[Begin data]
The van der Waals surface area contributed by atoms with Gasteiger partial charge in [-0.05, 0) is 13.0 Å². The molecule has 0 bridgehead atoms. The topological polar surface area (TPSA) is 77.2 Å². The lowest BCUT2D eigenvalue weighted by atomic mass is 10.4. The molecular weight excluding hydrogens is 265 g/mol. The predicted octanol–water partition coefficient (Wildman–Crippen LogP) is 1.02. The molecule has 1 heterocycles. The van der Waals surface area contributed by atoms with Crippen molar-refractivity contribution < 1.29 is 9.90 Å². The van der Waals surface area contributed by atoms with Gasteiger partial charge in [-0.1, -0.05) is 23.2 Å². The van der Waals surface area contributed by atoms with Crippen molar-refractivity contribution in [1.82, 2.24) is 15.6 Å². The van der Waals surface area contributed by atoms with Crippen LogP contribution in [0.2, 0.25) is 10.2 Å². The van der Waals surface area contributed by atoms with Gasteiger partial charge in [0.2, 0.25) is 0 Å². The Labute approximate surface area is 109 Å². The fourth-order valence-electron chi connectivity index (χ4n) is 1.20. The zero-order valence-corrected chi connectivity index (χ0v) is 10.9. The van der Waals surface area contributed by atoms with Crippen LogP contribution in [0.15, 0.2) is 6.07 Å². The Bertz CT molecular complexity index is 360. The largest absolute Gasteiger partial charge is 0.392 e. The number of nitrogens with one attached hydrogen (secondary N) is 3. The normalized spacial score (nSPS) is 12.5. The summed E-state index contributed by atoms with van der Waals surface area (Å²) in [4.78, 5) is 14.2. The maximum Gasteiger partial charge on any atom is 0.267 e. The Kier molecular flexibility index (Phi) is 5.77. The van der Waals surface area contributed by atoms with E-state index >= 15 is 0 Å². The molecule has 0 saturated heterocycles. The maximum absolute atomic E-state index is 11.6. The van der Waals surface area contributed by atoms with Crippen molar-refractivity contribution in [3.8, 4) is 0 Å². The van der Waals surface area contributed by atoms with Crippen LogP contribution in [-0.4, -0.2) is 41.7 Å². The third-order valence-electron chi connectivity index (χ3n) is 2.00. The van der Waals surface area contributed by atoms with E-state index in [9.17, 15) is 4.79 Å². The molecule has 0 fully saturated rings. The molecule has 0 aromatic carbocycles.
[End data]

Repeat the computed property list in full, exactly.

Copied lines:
The van der Waals surface area contributed by atoms with Gasteiger partial charge in [-0.05, 0) is 13.0 Å². The molecule has 0 bridgehead atoms. The topological polar surface area (TPSA) is 77.2 Å². The lowest BCUT2D eigenvalue weighted by atomic mass is 10.4. The molecular weight excluding hydrogens is 265 g/mol. The predicted octanol–water partition coefficient (Wildman–Crippen LogP) is 1.02. The molecule has 1 heterocycles. The van der Waals surface area contributed by atoms with Crippen molar-refractivity contribution < 1.29 is 9.90 Å². The van der Waals surface area contributed by atoms with Gasteiger partial charge in [-0.1, -0.05) is 23.2 Å². The van der Waals surface area contributed by atoms with Crippen molar-refractivity contribution in [1.82, 2.24) is 15.6 Å². The van der Waals surface area contributed by atoms with Crippen LogP contribution in [0.2, 0.25) is 10.2 Å². The van der Waals surface area contributed by atoms with Gasteiger partial charge in [0.2, 0.25) is 0 Å². The Labute approximate surface area is 109 Å². The fourth-order valence-electron chi connectivity index (χ4n) is 1.20. The zero-order valence-corrected chi connectivity index (χ0v) is 10.9. The van der Waals surface area contributed by atoms with Crippen LogP contribution in [0.15, 0.2) is 6.07 Å². The Bertz CT molecular complexity index is 360. The largest absolute Gasteiger partial charge is 0.392 e. The number of nitrogens with one attached hydrogen (secondary N) is 3. The normalized spacial score (nSPS) is 12.5. The summed E-state index contributed by atoms with van der Waals surface area (Å²) in [4.78, 5) is 14.2. The maximum Gasteiger partial charge on any atom is 0.267 e. The Kier molecular flexibility index (Phi) is 5.77. The van der Waals surface area contributed by atoms with E-state index >= 15 is 0 Å². The molecule has 0 saturated heterocycles. The maximum absolute atomic E-state index is 11.6. The van der Waals surface area contributed by atoms with Crippen molar-refractivity contribution in [3.8, 4) is 0 Å². The van der Waals surface area contributed by atoms with Crippen LogP contribution in [-0.4, -0.2) is 41.7 Å². The third-order valence-electron chi connectivity index (χ3n) is 2.00. The van der Waals surface area contributed by atoms with E-state index in [9.17, 15) is 4.79 Å². The molecule has 0 fully saturated rings. The molecule has 0 aromatic carbocycles.